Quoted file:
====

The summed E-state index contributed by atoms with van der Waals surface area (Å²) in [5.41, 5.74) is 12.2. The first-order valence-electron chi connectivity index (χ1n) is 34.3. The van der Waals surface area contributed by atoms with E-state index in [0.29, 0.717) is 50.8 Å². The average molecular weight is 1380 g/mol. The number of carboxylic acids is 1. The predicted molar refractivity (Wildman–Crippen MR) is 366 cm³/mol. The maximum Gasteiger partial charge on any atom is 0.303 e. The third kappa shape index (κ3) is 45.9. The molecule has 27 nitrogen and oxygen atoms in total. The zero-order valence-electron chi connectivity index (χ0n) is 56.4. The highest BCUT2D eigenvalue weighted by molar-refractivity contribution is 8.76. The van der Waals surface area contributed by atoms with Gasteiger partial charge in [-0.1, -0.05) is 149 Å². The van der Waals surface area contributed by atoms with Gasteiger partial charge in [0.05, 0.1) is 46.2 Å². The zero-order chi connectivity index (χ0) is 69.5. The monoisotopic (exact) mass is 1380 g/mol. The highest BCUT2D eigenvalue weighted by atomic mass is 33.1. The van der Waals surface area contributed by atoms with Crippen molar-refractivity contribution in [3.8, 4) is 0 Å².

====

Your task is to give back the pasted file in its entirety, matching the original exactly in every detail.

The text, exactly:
The summed E-state index contributed by atoms with van der Waals surface area (Å²) in [5.41, 5.74) is 12.2. The first-order valence-electron chi connectivity index (χ1n) is 34.3. The van der Waals surface area contributed by atoms with E-state index in [0.29, 0.717) is 50.8 Å². The average molecular weight is 1380 g/mol. The number of carboxylic acids is 1. The predicted molar refractivity (Wildman–Crippen MR) is 366 cm³/mol. The maximum Gasteiger partial charge on any atom is 0.303 e. The third kappa shape index (κ3) is 45.9. The molecule has 27 nitrogen and oxygen atoms in total. The zero-order valence-electron chi connectivity index (χ0n) is 56.4. The highest BCUT2D eigenvalue weighted by molar-refractivity contribution is 8.76. The van der Waals surface area contributed by atoms with Gasteiger partial charge in [-0.1, -0.05) is 149 Å². The van der Waals surface area contributed by atoms with Gasteiger partial charge in [0.05, 0.1) is 46.2 Å². The zero-order chi connectivity index (χ0) is 69.5. The monoisotopic (exact) mass is 1380 g/mol. The highest BCUT2D eigenvalue weighted by atomic mass is 33.1. The van der Waals surface area contributed by atoms with Crippen molar-refractivity contribution in [3.8, 4) is 0 Å².